While the commercial world tries to build up this monstrosity of constant technology, and gimme, gimme, gimme attitudes, and desensitizes children from the innocence of these holidays – clearly, the teacher in me has a bone to pick – I am determined to not let November fly by in a disingenuous prelude to Christmas.

Also, in between good riddance-ing Halloween, avoiding a premature Christmas celebration, and fitting in the best historical foodie celebration our nation celebrates, there was probably one of the most stressful, surprising, amazing, horrible, and memorable elections our nation has probably ever seen.

Over the last few years, our national hard drive has been doused with water, sparking shards of entitlement and division and teaching blame-to-everyone-else-rather-than-accountability across our land.  So this morning, after turning off the tv around 1:45am and then still staying up way too late with anxiety and anticipation, I roused myself to full awareness around 4am to a historical headline.

And despite anyone’s political affiliation, I think most can agree that this election pushed the giant reset button on that national hard drive (and finally those horrible commercials can stop).

So, taking slow steps through this significant day, I mindfully look at my little home adorned with the peaceful signs of the season: pumpkins made from old draperies found in a southern mountain store in NC, red maple leaf placemats, and my personal favorite, antique 14-carat gold rimmed, hand-painted dessert plates adorned with turkeys, pheasants, and mallards.  They are all now in their showcased place, ready for their 43,830 minutes of fame (that’s total minutes in November, and math is cool).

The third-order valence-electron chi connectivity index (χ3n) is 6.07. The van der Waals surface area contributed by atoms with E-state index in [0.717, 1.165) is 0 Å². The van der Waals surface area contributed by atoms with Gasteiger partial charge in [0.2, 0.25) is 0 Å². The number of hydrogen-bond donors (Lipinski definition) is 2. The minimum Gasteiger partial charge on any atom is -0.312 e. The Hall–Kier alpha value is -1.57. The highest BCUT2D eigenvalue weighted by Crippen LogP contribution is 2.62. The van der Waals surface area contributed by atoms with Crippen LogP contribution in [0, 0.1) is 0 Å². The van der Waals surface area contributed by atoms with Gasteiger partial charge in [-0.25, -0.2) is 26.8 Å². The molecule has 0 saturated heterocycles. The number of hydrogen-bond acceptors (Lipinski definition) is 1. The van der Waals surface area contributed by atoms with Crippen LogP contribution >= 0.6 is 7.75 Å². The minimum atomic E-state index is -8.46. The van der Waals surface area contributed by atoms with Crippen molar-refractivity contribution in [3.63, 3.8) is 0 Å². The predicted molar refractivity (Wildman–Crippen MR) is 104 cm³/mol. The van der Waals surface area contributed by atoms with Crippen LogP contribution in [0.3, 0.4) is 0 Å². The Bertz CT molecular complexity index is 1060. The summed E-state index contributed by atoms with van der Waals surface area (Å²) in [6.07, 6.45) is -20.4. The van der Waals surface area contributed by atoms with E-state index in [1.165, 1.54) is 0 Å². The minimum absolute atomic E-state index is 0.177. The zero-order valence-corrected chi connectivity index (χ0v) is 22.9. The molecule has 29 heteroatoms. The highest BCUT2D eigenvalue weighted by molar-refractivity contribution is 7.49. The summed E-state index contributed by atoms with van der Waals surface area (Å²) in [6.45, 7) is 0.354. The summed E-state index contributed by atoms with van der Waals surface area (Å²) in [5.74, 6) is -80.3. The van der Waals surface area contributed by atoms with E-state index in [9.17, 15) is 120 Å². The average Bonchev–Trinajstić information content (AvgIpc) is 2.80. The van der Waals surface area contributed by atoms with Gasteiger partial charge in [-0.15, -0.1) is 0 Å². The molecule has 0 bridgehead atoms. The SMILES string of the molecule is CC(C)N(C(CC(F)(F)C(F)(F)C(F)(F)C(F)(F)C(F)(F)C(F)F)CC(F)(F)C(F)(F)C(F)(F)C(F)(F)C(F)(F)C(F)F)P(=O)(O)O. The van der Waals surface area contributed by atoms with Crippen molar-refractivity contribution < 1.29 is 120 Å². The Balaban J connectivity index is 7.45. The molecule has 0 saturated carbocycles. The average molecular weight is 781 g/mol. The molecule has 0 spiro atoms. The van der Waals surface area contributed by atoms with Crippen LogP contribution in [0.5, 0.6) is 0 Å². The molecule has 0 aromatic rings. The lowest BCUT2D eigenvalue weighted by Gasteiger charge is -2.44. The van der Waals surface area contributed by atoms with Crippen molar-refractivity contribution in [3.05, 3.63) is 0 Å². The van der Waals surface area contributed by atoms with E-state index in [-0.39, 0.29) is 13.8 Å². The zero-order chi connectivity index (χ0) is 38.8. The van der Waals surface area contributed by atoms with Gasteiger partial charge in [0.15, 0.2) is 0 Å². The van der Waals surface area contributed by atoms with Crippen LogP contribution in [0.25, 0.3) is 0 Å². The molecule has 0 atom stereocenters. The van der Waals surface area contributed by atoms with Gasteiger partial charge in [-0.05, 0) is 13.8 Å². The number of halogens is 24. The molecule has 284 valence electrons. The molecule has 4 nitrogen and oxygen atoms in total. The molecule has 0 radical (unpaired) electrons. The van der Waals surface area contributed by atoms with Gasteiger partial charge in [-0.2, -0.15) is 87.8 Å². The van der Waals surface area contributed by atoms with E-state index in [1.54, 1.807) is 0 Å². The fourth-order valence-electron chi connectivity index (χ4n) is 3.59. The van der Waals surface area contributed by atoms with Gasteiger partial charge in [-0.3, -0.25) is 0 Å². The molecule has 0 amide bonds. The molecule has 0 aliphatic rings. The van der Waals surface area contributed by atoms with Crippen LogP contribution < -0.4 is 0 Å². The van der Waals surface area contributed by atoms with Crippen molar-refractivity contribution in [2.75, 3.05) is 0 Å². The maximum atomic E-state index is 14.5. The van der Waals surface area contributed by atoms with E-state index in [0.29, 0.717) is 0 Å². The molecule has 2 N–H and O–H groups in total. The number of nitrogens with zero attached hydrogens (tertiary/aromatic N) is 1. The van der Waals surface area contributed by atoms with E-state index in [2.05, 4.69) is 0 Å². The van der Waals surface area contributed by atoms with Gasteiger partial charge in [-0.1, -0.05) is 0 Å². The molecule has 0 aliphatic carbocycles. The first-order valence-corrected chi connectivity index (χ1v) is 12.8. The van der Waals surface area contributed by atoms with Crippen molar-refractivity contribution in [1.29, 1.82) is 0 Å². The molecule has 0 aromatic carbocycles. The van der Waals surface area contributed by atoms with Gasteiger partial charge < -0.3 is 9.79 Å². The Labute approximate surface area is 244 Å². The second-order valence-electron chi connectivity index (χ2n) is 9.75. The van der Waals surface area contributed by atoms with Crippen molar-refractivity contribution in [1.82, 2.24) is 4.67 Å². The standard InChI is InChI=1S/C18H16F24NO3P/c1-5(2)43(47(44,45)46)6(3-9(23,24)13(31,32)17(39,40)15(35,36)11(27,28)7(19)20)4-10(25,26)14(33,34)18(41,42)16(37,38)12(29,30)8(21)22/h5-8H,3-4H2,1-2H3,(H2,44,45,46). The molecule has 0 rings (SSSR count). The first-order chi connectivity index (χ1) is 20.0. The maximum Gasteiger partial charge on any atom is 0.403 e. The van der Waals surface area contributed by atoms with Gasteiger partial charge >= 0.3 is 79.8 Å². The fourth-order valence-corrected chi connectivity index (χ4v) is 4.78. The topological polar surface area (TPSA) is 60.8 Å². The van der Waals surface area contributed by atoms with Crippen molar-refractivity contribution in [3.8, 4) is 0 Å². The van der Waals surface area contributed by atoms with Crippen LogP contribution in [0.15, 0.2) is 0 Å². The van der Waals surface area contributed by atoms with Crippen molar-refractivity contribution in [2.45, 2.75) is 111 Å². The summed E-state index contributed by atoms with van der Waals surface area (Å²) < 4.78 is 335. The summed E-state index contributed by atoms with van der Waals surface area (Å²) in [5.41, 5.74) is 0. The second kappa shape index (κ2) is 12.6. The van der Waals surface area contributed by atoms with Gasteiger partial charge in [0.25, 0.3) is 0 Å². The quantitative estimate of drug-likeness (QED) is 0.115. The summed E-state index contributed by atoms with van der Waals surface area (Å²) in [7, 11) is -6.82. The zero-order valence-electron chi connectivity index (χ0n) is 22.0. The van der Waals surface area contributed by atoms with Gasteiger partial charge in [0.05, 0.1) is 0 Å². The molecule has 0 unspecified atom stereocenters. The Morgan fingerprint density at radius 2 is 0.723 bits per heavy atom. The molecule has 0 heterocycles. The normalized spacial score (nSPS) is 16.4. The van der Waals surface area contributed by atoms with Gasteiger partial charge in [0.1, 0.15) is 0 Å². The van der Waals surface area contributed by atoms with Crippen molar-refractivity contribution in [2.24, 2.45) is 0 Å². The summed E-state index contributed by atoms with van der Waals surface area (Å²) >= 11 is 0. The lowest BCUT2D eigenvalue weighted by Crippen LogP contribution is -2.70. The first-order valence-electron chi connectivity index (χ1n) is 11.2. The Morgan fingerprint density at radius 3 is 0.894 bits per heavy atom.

By golly, all of this calls for a damn good dish.

While we are just starting to wake up to a morning chill here in North Florida, I feel the need to plunge head first into everything autumnal, even if it means I need to turn my air conditioning down to a sweater-wearing degree.  It’s also the season for entertaining, and my mind is racing with great ideas for great food with great people – no matter what the celebration.